How Middle Grade Fiction Can Fuel Young Writers’ Search for Truth

In one of my Lit classes recently, students read I, Juan de Pareja, a Newbery Medal-winning novel by Elizabeth Borton de Treviño. This fictionalized account of the life of Juan de Pareja follows his childhood in 17th Century Spain to his role as servant-turned-apprentice to master painter Diego Velázquez. It’s a great middle grade book for studying voice, historical setting, and imagery. Though only a few factual consistencies are known about the life of Juan de Pareja, the author built this novel based upon those few facts, or what she called a “kernel of truth” (The Glencoe Literature Library).

This idea brought up a connected discussion regarding how events in real life inspire realistic fiction… and conversely, how fictitious characters and plotlines remind us of the real happenings in our lives. We began talking about our own “kernels of truth”—stand-out memories, transitions and moves, objects and possessions that hold special meaning, gifts given or received… so many authentic experiences that contribute to the construction of one’s identity! We then complemented the novel study with a writing project that became known as the “Kernel of Truth” creative non-fiction assignment. Each student wrote about an authentic experience that in some way contributed to or connected with his or her identity. With some established parameters and brainstorming sessions, they were well on their way to authoring excellent pieces.

Creative nonfiction is a great genre for middle graders to explore as writers. They get to jump directly into the writing process without time-consuming research or structured main points; instead, they can write what they know. It’s a way to express true narratives, nostalgic anecdotes, tales of travel or adventure, and stories of personal interest while employing storytelling techniques like dialogue, setting, plotting, and figurative language.

Best of all, creative nonfiction writing can work with any novel, and it can support another level of connection between the reader and the text. In other words, just as I, Juan de Pareja inspired my students’ ability to seek individual kernels of truth, most other novels have at least one feature (setting, history, conflict, etc.) that will inspire your students’ true stories, and their own creative nonfiction.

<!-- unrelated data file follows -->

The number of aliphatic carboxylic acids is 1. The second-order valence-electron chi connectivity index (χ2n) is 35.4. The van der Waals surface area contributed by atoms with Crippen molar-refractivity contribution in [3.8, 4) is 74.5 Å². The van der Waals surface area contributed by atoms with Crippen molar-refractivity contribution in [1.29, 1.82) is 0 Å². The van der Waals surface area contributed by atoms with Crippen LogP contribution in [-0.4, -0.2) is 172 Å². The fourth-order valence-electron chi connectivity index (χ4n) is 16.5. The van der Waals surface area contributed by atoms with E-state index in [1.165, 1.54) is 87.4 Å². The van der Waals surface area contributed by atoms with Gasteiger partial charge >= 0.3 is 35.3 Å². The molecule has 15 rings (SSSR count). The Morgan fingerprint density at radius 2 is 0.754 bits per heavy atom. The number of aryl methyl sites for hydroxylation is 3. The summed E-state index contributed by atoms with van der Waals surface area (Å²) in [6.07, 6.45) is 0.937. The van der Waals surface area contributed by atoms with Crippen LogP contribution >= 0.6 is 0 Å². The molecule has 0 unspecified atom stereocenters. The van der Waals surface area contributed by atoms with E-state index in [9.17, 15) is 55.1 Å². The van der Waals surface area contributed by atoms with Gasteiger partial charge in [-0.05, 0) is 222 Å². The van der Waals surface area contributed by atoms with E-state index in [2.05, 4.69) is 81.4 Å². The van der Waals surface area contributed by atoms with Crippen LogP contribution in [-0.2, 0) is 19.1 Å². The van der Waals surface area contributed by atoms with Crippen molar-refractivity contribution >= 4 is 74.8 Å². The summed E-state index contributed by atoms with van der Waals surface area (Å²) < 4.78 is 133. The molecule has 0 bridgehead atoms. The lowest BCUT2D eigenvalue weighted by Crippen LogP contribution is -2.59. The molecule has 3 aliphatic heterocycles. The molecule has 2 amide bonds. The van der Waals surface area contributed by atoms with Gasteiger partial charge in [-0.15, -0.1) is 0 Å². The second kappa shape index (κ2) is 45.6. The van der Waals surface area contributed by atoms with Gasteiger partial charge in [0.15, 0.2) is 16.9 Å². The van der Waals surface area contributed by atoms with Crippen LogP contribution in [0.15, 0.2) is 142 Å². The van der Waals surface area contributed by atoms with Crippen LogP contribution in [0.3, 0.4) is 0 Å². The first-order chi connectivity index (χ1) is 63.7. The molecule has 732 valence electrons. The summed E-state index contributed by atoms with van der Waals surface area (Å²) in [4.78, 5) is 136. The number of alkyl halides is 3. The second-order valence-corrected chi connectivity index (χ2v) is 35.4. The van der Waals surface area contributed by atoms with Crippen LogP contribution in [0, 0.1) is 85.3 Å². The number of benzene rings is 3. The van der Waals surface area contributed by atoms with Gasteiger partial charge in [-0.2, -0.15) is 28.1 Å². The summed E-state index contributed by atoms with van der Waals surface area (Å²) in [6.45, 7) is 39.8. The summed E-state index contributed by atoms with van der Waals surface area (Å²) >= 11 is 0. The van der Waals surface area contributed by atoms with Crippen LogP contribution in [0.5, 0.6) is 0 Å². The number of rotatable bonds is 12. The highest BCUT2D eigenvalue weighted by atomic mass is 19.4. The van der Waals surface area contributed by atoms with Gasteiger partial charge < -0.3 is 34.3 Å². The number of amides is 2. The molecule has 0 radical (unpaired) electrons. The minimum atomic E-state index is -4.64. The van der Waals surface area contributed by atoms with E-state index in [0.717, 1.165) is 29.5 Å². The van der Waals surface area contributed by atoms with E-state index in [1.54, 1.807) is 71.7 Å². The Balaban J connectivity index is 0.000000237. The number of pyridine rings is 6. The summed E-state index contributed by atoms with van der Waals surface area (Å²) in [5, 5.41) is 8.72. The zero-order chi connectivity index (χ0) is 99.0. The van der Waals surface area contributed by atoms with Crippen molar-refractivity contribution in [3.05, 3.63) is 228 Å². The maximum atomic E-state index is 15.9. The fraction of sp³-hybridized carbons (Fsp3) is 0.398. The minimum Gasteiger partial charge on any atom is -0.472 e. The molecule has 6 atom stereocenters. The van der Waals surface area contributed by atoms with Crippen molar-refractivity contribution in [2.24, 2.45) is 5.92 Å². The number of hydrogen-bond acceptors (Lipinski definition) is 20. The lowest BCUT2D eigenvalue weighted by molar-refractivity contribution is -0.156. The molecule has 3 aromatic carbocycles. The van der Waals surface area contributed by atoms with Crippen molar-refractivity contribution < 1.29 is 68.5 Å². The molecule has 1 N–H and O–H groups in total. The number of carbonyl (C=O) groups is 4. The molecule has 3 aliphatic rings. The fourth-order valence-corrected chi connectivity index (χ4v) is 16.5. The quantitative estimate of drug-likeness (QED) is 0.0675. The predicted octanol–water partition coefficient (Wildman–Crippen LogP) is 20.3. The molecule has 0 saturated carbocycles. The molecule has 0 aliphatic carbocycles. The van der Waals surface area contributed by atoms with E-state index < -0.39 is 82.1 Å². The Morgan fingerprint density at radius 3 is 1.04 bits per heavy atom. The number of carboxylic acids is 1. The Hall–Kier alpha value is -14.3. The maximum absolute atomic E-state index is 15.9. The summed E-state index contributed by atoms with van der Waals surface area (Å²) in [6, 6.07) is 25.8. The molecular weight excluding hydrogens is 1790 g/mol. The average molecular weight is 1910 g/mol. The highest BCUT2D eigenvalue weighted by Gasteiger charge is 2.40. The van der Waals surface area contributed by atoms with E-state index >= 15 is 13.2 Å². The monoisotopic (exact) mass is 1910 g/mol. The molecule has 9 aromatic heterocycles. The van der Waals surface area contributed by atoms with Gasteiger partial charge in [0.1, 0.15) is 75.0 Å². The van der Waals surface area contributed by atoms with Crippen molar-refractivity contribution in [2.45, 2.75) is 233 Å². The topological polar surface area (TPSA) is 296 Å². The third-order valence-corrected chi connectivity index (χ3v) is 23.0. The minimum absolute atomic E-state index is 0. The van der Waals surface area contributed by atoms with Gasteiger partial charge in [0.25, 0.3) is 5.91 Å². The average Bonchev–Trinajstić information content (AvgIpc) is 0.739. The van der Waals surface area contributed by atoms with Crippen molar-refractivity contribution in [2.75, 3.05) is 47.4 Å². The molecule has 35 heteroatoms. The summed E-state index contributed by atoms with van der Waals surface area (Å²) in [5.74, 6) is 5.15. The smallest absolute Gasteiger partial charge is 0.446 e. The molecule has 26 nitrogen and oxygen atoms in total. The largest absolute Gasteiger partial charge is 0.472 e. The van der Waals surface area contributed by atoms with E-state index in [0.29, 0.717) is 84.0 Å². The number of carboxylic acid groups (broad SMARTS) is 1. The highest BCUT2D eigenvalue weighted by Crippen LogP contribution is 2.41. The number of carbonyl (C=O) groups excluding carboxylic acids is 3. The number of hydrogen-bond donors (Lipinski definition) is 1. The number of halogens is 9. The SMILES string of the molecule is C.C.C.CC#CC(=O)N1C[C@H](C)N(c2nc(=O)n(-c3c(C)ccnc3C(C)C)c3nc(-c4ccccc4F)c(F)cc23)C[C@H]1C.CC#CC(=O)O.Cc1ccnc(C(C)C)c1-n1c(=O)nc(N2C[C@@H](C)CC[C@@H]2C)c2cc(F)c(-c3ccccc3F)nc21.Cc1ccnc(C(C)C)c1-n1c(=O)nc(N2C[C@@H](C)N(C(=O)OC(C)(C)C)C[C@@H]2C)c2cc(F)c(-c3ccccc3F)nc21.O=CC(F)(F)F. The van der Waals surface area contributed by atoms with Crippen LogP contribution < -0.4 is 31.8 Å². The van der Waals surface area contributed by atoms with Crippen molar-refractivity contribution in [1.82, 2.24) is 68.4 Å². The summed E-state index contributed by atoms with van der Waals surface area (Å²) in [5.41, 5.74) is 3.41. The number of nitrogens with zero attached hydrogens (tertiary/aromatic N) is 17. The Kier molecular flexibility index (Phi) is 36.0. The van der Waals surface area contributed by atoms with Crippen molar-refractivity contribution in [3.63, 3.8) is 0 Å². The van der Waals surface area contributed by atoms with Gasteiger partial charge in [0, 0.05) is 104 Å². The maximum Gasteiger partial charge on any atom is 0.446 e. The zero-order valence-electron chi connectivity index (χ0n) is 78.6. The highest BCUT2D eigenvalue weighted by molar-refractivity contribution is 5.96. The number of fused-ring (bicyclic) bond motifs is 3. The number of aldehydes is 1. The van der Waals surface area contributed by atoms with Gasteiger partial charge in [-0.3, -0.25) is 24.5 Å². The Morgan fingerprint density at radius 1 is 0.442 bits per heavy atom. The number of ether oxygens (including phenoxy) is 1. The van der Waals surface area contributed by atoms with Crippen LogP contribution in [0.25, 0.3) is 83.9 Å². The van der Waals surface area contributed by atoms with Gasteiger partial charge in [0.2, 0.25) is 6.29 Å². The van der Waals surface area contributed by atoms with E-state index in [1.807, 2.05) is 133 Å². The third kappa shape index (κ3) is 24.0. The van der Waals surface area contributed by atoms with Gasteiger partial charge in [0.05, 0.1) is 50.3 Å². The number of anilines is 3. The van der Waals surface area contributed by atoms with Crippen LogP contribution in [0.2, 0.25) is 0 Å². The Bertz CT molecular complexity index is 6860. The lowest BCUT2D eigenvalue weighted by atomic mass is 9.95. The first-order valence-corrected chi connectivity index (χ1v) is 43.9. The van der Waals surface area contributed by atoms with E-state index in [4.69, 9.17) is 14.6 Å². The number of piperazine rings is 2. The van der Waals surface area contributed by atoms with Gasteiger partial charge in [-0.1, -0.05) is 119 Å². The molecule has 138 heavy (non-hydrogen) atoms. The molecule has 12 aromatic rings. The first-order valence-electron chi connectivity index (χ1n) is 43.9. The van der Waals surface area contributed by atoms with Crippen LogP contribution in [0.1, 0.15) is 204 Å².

For example, here are a few recent realistic fiction titles along with some potential leads towards CNF writing projects that might accompany them.

Another Kind of Hurricane by Tamara Ellis Smith – What experiences have you had witnessing the power of nature? What’s the most curious coincidence in your life you can remember? Have you ever discovered a connection between you and someone with whom you originally thought you had nothing in common?

Hunger by Donna Jo Napoli – Home can be a complicated word. What joy do you find in your home (town, city, residence, or whatever home means to you)? What, if any, frustration? What situations have you encountered or witnessed in which a choice that went against the rules seemed justified (for the good of others)?

The Parker Inheritance by Varian Johnson – Any real-life mysteries in your experiences? What books have you read that have stayed with you long after you finished reading, and what does that book mean to you now?

The Orphan Band of Springdale by Anne Nesbet – What unexpected turn of events has contributed to your own “plot twist”? What curiosities have lately caught your attention, like pigeon photography caught the attention of protagonist Gusta?

Middle grade students may wonder initially how a historical or fantasy could inspire them to write about something from their own lives in a CNF piece. Take the time to brainstorm as a class, and soon they’ll see how many elements and factors about the character’s life and story are possible points of connection with their own lives.  Depending on the readers in your class or library, you may decide to give the group a lot of freedom of topic, style, and length… or that it might be better to put some guidelines down on paper. Guiding questions like the ones above or general topics and suggestions can be especially comforting to the hesitant writer. Sometimes it takes prompting and parameters for imaginations to lose their inhibitions.

Hope these ideas are useful ones for your bag of tricks! Good luck and thanks for encouraging reading and writing in middle graders.

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Jenn Brisendine
Along with her MUF posts, Jenn can be found at, where she offers free teaching printables for great MG novels along with profiles of excellent craft books for writers.
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  2. This is exactly why I write MG historical fiction — inspire kids with people and events and empower them to be the heroes of their own stories. Thanks for reminding us how important history still is in our lives!